DOWA-(MaraviPost)-Standard 8 learners at Dowa 1 Primary School have expressed worry over lack of desks at their school, a situation which has forced their teachers to ask them to bring chairs to school from home to help them learn better.
According to the learners, the situation has disadvantaged some of them, whose parents cannot afford to buy good chairs for their children, forcing them to bring what they called “Kitchen chairs” to class.
Heavily affected are the girl learners who find it hard to participate in class activities like answering questions which require them to stand as demanded by school tradition?
Speaking to The Maravi Post, the learners expressed worry over the situation, saying it will disadvantage them during the standard 8 National Examinations due May, next year (2018).
Shadreck Matimati, a standard 7 learner at the school said he started bringing a chair from home four years ago and finds the practice discouraging.
He says he cannot blame the teachers for the initiative because his school has no desks.
“At least when we bring the chairs we can sit comfortably than if we were left to sit on the floor,” said Matimati.
He asked government to supply desks to his school, saying they write better when using desks than the chairs they bring.
In addition, he said some of his colleagues cannot afford to bring chairs since some parents have more than one child at the school which means more chairs.
Another learner, 13 years old Steven Mwale who is in Standard 8 said the practice although a good alternative, encourages cheating among learners since each of them brings any kind of chair depending on what their parents can afford.
“The result is that we bring chairs of varying heights, this encourages cheating during class work and assessment” he said.
He then asked the authorities to consider supplying desks to his school so as to ease their problems.
Concurring with Mwale, 12 year old Agape Mkwanda who is in standard 8 said she has been greatly affected by the situation.
She said girls have to be careful when standing to answer questions in class as demanded by school tradition as they may end up indecently exposing themselves.
“Tradition requires that we answer questions while standing. If not careful, we expose our private parts which make boys mock or laugh at us. This leads many of us missing classes because of the shame we go through because of the incidents,” she said.
Deputy Head teacher for the school, George Singo, said asking learners through the parents to bring chairs to school started four years ago after noting that learners were not comfortable learning while sitting on the floor.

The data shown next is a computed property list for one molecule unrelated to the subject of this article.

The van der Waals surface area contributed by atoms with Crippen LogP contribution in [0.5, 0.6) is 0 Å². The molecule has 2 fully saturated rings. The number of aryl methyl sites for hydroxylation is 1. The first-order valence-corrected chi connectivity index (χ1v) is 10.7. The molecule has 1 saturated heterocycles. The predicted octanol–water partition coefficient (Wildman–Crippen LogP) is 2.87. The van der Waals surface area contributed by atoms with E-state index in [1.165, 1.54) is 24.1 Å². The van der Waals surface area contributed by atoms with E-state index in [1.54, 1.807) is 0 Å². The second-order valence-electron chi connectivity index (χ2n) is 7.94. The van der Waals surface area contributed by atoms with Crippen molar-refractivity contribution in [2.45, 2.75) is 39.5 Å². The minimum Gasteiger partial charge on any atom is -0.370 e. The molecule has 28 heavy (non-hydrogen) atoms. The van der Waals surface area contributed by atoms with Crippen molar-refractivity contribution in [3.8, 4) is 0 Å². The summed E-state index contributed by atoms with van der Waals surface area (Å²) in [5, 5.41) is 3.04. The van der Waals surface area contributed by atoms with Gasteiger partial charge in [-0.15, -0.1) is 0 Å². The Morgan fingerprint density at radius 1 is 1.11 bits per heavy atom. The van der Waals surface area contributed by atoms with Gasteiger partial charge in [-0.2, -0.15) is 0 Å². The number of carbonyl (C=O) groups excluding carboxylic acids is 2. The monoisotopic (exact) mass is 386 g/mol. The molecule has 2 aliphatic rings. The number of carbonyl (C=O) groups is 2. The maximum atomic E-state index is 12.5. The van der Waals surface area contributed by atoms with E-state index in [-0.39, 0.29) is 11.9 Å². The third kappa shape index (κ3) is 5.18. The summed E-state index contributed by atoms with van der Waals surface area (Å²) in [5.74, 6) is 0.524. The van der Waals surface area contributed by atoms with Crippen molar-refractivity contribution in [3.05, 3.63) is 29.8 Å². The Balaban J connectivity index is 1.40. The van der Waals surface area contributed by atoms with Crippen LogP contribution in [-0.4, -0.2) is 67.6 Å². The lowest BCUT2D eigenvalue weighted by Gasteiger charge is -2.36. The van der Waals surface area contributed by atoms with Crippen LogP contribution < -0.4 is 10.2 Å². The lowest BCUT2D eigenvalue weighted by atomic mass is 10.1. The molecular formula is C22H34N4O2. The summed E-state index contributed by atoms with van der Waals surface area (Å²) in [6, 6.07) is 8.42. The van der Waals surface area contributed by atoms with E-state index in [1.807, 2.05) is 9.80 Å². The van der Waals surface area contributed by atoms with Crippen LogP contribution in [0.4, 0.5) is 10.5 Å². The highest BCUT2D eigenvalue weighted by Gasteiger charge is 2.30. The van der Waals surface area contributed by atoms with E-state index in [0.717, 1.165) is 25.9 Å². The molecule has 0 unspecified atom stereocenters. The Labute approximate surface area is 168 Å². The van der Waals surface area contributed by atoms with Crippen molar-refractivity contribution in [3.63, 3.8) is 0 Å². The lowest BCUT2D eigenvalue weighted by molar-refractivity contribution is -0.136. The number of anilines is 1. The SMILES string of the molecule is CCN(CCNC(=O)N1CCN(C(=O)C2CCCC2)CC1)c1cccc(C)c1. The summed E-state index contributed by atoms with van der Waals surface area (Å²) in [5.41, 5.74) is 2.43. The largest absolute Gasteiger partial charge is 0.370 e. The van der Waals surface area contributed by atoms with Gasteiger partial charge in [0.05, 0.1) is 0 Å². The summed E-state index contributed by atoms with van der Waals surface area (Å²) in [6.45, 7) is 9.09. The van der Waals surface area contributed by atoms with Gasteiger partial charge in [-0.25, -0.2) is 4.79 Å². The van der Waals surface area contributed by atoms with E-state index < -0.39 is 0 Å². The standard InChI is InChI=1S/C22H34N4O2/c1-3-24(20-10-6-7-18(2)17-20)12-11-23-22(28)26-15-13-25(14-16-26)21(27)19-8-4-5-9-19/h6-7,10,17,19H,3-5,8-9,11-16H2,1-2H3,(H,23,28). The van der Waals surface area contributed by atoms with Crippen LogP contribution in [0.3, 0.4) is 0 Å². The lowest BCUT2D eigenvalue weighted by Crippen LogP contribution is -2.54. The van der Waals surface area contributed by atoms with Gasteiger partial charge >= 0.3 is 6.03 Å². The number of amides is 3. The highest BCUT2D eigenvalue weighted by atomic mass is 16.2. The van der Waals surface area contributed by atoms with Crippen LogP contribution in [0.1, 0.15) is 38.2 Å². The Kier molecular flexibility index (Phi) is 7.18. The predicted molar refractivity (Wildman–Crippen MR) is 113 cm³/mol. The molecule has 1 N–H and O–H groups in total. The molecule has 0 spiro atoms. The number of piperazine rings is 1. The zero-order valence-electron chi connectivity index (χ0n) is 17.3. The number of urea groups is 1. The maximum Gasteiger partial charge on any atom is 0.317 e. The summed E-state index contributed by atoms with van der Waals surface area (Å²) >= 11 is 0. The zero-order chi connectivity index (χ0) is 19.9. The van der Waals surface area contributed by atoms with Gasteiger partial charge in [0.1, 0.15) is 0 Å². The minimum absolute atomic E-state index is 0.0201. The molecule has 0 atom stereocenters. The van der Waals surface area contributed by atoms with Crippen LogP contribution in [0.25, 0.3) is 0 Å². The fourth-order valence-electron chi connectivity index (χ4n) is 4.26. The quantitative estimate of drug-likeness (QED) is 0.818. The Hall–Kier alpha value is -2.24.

He said, as a school, they have been reporting the issue to authorities but nothing so far has been done.
Singo said despite the challenge, his school performs well during national examinations saying last year, out of 135 learners, 129 passed, with 64 selected to various National, conventional and community day secondary schools.
Primary Education Advisor (PEA) for Boma Zone, Morgan Mwale, concurred with Singo saying reports on the situation had been periodically made but nothing has been done.
The PEA observed that political leaders influenced school supplies, wondering why many schools in the bordering Dowa East Constituency where he was before, gets supplied with desks often, in addition to enjoying other development activities as compared to those in Dowa North East Constituency.
But Dowa District Education Desk Officer, Joseph Chafukira, while agreeing with the learners, teachers and the PEA, expressed hope that the school would receive the desks soon. He observed that many schools in the district were facing a similar problem.
“Just recently, I received a request to give a list of 16 primary schools in need of desks and Dowa 1 was included. I have heard that the exercise of supplying the desks is currently underway and hope that the school will receive its share soon,” he said.
But Chafukira who said had been forwarding reports on the same issue all along, blamed the system being used to supply desks to schools suggesting that the Supplies Unit needed to be decentralized as a way of speeding up the process as well as cutting costs.
Dowa 1 Primary School under the Proprietorship of Nkhoma Synod has an enrolment of over 1700 learners and is within less than three km from Dowa Boma District Education Office.
Government has of late procured learning and teaching materials in the wake of revision of the syllabus and has intensified the supply exercise to schools to ensure that both learners and teachers have the necessary resources for teaching and learning, but learners at Dowa 1 primary school feel they have been forgotten on desks.